The slotting thing is simply a case of MLB wanting to limit the amount of money given to non-union players. They view it as taking away money that could be given to established veterans via free agency. Clearly agents don’t think like this, as they see the need for their elite clients to get paid what they deserve. Major League Baseball reduced every slot down the board by 10% this year. It’s an arbitrary reduction, and why it was reduced doesn’t really even make sense, if there even is a real reason other than to drive up revenue for clubs that don’t spend over slot. The cost of living increases every year, it doesn’t decrease, so why are 2007 bonuses supposed to be lower than 2006 bonuses? Why not just say that in 2007, the 13th overall pick will get the same as the 13th overall pick in 2006? Instead, they want those players to get 10% less.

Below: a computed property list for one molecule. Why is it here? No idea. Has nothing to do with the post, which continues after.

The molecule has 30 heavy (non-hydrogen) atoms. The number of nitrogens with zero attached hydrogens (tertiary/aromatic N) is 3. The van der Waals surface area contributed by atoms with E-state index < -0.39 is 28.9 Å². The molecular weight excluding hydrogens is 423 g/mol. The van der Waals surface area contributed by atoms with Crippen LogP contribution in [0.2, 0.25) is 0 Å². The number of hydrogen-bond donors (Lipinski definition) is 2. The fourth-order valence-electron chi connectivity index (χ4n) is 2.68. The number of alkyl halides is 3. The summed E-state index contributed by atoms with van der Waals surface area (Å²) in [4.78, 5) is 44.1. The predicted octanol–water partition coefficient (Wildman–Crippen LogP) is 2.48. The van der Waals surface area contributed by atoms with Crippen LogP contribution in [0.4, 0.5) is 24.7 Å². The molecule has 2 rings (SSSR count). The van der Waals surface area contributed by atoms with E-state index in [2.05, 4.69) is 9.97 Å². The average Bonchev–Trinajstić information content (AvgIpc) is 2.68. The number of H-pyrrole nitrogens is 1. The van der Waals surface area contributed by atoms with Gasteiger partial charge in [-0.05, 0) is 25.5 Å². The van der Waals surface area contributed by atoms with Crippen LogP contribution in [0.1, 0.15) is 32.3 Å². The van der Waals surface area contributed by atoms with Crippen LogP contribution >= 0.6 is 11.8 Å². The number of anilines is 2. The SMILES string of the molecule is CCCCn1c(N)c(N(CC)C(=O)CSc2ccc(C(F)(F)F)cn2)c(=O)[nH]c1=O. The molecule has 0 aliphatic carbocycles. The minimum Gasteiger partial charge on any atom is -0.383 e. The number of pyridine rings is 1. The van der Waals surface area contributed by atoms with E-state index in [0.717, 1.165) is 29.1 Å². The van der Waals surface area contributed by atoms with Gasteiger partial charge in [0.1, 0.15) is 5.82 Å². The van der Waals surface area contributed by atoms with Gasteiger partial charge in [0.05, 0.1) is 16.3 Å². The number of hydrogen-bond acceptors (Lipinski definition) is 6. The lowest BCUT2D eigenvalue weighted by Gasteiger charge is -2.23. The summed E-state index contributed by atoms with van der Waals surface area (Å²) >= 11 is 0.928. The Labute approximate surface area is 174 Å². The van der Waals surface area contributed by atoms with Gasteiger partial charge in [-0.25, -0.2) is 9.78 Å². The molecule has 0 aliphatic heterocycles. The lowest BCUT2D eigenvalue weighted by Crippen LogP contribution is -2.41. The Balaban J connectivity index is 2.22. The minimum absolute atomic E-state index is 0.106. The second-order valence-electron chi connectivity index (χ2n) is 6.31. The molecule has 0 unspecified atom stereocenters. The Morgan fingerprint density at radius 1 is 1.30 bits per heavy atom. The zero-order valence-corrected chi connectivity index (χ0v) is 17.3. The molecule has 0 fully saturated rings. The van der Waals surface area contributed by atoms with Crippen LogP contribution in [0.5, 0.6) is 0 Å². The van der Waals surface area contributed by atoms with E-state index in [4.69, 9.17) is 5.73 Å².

19. so its probably in best interest to not have a draft or brace for another lockout.the top teams are basically monopolizing,they get the best free agents and now the best prospects since the bottom feeders cant afford prospects demands.

  20. I see no reason why the players wouldn’t want a hard, regulated slotting system. MLB wants fewer dollars going to non-union players. Why wouldn’t the union players want this too? When other sports have negotiated the slotting systems they have done so mindful of the fact that non-draft dollars eventually go to their members.

    I also think MLB is playing a dangerous game with reducing the slots 10% this year. If they do negotiate a system they would need to keep the current slots or even raise them a bit if they wanted to minimize potential legal complications.

    Regardless of a slotting system they need to allow the trading of picks or new draftees. The lack of trades is preventing weak teams from getting better if they can’t afford it. Let the Tigers trade 3 picks plus a prospect for the right to sign Porcello. It is not as if the current system is preventing these big contracts to the top players anyway.